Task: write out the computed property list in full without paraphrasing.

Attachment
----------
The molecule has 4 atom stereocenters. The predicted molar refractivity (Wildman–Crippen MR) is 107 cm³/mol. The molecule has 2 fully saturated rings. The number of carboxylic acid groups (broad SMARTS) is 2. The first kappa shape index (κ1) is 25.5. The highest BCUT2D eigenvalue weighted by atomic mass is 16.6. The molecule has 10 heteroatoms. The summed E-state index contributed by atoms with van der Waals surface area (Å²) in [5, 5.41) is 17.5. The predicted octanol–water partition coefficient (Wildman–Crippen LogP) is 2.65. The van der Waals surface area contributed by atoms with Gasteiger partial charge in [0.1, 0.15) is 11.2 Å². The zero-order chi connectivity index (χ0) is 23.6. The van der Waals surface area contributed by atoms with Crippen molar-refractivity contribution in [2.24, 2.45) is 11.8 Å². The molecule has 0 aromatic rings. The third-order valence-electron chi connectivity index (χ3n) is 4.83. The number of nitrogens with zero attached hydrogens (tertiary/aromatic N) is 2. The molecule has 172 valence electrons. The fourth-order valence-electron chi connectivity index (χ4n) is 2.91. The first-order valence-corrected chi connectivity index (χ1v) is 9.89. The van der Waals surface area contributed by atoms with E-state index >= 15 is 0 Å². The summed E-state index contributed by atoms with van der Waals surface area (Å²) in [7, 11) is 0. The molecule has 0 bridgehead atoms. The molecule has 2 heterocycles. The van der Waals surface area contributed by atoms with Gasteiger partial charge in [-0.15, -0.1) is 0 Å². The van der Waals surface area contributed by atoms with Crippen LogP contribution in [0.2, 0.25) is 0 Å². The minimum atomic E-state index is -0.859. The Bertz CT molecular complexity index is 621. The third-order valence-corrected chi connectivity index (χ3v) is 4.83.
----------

The molecule has 4 atom stereocenters. The predicted molar refractivity (Wildman–Crippen MR) is 107 cm³/mol. The molecule has 2 fully saturated rings. The number of carboxylic acid groups (broad SMARTS) is 2. The first kappa shape index (κ1) is 25.5. The highest BCUT2D eigenvalue weighted by atomic mass is 16.6. The molecule has 10 heteroatoms. The summed E-state index contributed by atoms with van der Waals surface area (Å²) in [5, 5.41) is 17.5. The predicted octanol–water partition coefficient (Wildman–Crippen LogP) is 2.65. The van der Waals surface area contributed by atoms with Gasteiger partial charge in [0.1, 0.15) is 11.2 Å². The zero-order chi connectivity index (χ0) is 23.6. The van der Waals surface area contributed by atoms with Crippen molar-refractivity contribution in [2.24, 2.45) is 11.8 Å². The molecule has 0 aromatic rings. The third-order valence-electron chi connectivity index (χ3n) is 4.83. The number of nitrogens with zero attached hydrogens (tertiary/aromatic N) is 2. The molecule has 172 valence electrons. The fourth-order valence-electron chi connectivity index (χ4n) is 2.91. The first-order valence-corrected chi connectivity index (χ1v) is 9.89. The van der Waals surface area contributed by atoms with E-state index >= 15 is 0 Å². The summed E-state index contributed by atoms with van der Waals surface area (Å²) in [7, 11) is 0. The molecule has 0 bridgehead atoms. The molecule has 2 heterocycles. The van der Waals surface area contributed by atoms with Gasteiger partial charge in [-0.15, -0.1) is 0 Å². The van der Waals surface area contributed by atoms with Crippen LogP contribution in [0.2, 0.25) is 0 Å². The minimum atomic E-state index is -0.859. The Bertz CT molecular complexity index is 621. The third-order valence-corrected chi connectivity index (χ3v) is 4.83.